Published Online: March 7, 2014
Published in Print: March 12, 2014, as SAT Makeover Aims to Reflect Classroom

SAT Makeover Aims to Better Reflect Classroom Learning

College Board President David Coleman, in announcing planned changes to the SAT last week in Austin, Texas, said the redesigned college-entrance exam "will be more focused and clear, useful and open than ever before."
—Erich Schlegel for Education Week

Plans offer strong echoes of common core

The plans unveiled this week by the College Board for a redesigned SAT include substantive shifts aimed at making the exam more "focused" and "useful," including an emphasis on having students justify their answers with textual evidence, shunning "obscure" SAT words, making the essay optional, and covering fewer math topics but in greater depth.

The redesign also offers strong echoes of the Common Core State Standards, which board President David Coleman helped write.

In a March 5 announcement in Austin, Texas, Mr. Coleman said the new exam, scheduled to debut in the spring of 2016, will better reflect what students do in rigorous high school courses and what they need to master in preparation for college and a career.

"Admissions officers and counselors find the data from admissions exams useful, but are concerned that these exams have become disconnected from the work of high school and surrounded by costly test preparation," he said. "We've been listening to students and their families for whom these tests are often mysterious and foster unproductive anxiety."

The announcement by the College Board, which develops and administers the SAT, comes two years after the college-entrance exam's reach was first eclipsed by that of the rival ACT. For the class of 2013, 1.8 million students took the ACT, compared with 1.7 million taking the SAT.

Sal Khan, the founder of Khan Academy, speaks at an event in Austin, Texas, about his organization’s new partnership with the College Board to provide free online test preparation for the SAT. At left is David Coleman, who became the president of the College Board in 2012.
—Erich Schlegel for Education Week

Reaction to the planned changes was mixed, but Christina L. Theokas, the research director at the Education Trust, a Washington-based research and advocacy group for low-income and minority students, applauded the effort.

"Overall, it's great that the College Board is taking responsibility for the SAT and really doing a major redesign—and not just doing tweaks, as they have in the past," she said. "This change really reflects more current conversation about what we want kids in high school to be learning and doing."

Some skeptics, though, view the shifts as largely driven by the SAT's shrinking market share.

"This is a PR maneuver to shore up the relative standing of the SAT against the ACT, and also a maneuver against test-optional colleges," said Joseph Soares, a professor of sociology at Wake Forest University, in Winston Salem, N.C., who has researched college-admissions tests.

About 850 colleges and universities now leave it up to students whether to submit entrance-exam scores with their applications.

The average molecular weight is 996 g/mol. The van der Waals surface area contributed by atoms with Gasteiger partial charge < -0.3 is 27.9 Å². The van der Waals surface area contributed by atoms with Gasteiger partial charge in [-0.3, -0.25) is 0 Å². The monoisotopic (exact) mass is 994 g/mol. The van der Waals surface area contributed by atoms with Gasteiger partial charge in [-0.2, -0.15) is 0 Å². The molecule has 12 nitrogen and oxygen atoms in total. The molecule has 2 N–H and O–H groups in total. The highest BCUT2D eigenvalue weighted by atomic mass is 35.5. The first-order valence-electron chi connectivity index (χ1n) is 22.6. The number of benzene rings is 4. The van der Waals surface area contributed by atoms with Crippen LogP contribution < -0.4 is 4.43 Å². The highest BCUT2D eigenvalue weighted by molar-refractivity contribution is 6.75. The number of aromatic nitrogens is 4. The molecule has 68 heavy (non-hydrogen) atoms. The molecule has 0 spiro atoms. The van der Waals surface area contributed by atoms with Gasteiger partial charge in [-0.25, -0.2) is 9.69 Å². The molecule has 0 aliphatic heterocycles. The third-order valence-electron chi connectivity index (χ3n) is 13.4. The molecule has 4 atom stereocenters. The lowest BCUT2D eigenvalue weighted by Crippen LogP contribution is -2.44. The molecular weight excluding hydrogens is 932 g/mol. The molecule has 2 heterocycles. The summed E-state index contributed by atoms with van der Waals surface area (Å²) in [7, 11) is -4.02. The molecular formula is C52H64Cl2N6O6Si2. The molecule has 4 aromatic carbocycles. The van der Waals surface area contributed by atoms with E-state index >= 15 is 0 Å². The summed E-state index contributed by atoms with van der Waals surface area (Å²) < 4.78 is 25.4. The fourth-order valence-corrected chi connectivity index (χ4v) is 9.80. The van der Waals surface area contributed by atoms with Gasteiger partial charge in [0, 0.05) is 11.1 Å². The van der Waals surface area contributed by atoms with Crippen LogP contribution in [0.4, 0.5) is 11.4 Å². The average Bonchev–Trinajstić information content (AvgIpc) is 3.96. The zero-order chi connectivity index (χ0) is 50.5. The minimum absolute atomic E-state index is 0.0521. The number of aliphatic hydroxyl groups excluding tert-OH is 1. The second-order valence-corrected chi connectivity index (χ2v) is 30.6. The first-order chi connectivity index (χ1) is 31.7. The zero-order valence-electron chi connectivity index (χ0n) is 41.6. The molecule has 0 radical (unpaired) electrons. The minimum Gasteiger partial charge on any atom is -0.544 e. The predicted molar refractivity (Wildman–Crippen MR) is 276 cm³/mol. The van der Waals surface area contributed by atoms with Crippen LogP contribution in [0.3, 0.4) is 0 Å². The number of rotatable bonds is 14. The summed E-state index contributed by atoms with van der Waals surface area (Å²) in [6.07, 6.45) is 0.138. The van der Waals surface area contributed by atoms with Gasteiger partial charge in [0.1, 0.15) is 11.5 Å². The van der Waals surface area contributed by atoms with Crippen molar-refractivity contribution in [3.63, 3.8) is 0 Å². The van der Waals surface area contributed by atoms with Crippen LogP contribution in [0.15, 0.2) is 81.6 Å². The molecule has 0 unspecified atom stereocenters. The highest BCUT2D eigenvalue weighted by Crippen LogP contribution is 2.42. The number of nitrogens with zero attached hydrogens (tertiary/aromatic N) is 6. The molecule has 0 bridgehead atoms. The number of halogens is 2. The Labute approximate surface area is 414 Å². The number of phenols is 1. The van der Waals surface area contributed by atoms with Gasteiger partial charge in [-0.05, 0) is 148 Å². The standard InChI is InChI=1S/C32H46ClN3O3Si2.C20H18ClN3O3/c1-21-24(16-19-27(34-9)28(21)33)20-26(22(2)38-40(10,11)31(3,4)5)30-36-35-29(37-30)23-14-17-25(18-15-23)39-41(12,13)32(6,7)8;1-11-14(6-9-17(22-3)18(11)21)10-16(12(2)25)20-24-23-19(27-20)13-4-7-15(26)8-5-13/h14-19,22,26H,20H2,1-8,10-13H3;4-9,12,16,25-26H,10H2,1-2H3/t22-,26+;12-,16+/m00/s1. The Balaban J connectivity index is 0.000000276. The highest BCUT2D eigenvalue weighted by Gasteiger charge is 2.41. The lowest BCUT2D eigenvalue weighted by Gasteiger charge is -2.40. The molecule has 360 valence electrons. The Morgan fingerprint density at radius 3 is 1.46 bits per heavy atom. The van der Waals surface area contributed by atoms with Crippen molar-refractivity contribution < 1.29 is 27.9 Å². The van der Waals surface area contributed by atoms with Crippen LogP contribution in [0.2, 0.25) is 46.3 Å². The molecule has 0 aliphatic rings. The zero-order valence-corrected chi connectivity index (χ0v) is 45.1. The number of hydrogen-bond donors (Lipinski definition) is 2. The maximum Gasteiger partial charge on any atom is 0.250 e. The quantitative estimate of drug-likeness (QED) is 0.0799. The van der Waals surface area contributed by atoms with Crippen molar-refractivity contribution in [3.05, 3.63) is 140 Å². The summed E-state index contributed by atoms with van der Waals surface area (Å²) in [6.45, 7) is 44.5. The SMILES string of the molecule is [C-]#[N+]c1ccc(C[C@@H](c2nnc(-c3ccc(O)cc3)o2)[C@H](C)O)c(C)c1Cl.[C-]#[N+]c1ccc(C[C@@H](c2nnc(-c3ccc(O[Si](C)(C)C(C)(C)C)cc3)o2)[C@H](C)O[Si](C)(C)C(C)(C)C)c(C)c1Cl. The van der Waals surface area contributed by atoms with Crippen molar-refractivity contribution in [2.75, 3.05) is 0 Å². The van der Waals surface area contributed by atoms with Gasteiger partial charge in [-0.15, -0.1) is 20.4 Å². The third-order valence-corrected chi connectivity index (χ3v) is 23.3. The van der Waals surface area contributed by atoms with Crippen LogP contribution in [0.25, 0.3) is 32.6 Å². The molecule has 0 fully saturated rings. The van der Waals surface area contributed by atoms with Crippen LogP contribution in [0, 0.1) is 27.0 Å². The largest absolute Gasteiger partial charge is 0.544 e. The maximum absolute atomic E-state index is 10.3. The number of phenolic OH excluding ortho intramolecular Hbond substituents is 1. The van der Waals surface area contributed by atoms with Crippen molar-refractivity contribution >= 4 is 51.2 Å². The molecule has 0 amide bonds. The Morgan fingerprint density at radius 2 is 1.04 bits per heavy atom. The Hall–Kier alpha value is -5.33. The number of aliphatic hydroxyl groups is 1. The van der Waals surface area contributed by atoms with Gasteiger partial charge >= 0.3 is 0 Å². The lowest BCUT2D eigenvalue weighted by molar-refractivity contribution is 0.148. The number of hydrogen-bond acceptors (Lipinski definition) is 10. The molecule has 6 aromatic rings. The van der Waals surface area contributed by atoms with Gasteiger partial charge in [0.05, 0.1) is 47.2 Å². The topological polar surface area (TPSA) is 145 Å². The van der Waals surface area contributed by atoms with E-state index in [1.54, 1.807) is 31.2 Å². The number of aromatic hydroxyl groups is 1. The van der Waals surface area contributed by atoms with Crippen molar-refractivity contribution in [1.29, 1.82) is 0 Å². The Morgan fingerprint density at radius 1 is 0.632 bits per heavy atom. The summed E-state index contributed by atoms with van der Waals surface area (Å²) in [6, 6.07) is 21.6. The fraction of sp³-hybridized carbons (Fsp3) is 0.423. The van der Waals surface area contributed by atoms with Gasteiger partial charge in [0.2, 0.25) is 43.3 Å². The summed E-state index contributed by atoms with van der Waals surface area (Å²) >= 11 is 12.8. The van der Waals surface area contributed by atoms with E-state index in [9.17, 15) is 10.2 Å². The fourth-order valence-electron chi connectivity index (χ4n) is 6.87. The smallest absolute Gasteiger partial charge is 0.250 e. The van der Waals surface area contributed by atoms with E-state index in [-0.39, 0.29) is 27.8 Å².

Mr. Soares contends that the changes last made to the SAT, in 2005, were a failure that only widened the gap in performance between students with different family incomes. The planned redesign is not a fundamental change, Mr. Soares says.

"[The SAT] will still be ... weak or useless for predicting how well people do in college," he said.

'It Is Our Problem'

In addition to content revisions, the new SAT will not penalize students for wrong answers, but only give credit for correct ones—a move aimed at removing some of the strategy from test-taking. Also, the College Board will begin offering the test in some locations on computer. Furthermore, calculators will only be permitted for certain math questions.

In May 2012, when it was announced that Mr. Coleman would lead the College Board, he said that reshaping the SAT to better reflect the common-core standards would be a top priority. But the materials released by the College Board this week make no mention of the common core, and Mr. Coleman did not touch on the topic in his address.

Robert Rothman, a senior fellow at the Washington-based Alliance for Excellent Education, said that, as described, the SAT revisions would put the exam much more in line with the common-core standards. He said it was a "glaring omission" for the College Board not to mention the standards, which nearly all states have adopted, in the rollout.

The New York City-based College Board's announcement of the new SAT comes as the common standards for English/language arts and mathematics have drawn increased criticism across states. Indiana, for one, appears on track to void its 2010 adoption of the standards.

Meanwhile, lawmakers in other states, from South Carolina to New York, are considering plans to repeal adoption of the standards or delay their implementation.

Side by Side: A Look at the SAT and the Common Core

During a question-and-answer session after his speech in Austin—where the South by Southwest education conference took place this week—Mr. Coleman addressed an inquiry about his silence on the new SAT's similarities to the common core.

"The crucial idea ... is this exam focuses on those few things where evidence is overwhelming that they're essential for college- and career- readiness," Mr. Coleman said. "And that resonates throughout the best of state standards, throughout the common core. ... I think it is time to focus more on the work that students need to do, and less on slogans."

A major theme in Mr. Coleman's presentation was the College Board's plans to go beyond the exam itself to expand opportunity for disadvantaged students.

"We cannot stand aside and say, 'We made a good test. It's not our fault what happens before and after,' " he said. "It may not be our fault, but it is our problem."

To encourage low-income students to apply to more colleges, four fee waivers for college applications will be given directly to eligible students, he said. Also, in an effort to reduce the advantage of costly test preparation, Mr. Coleman announced that students will have access to free online SAT-prep materials from Khan Academy.

At the same time, Mr. Coleman said one goal of the new SAT is to be less susceptible to test preparation and cramming.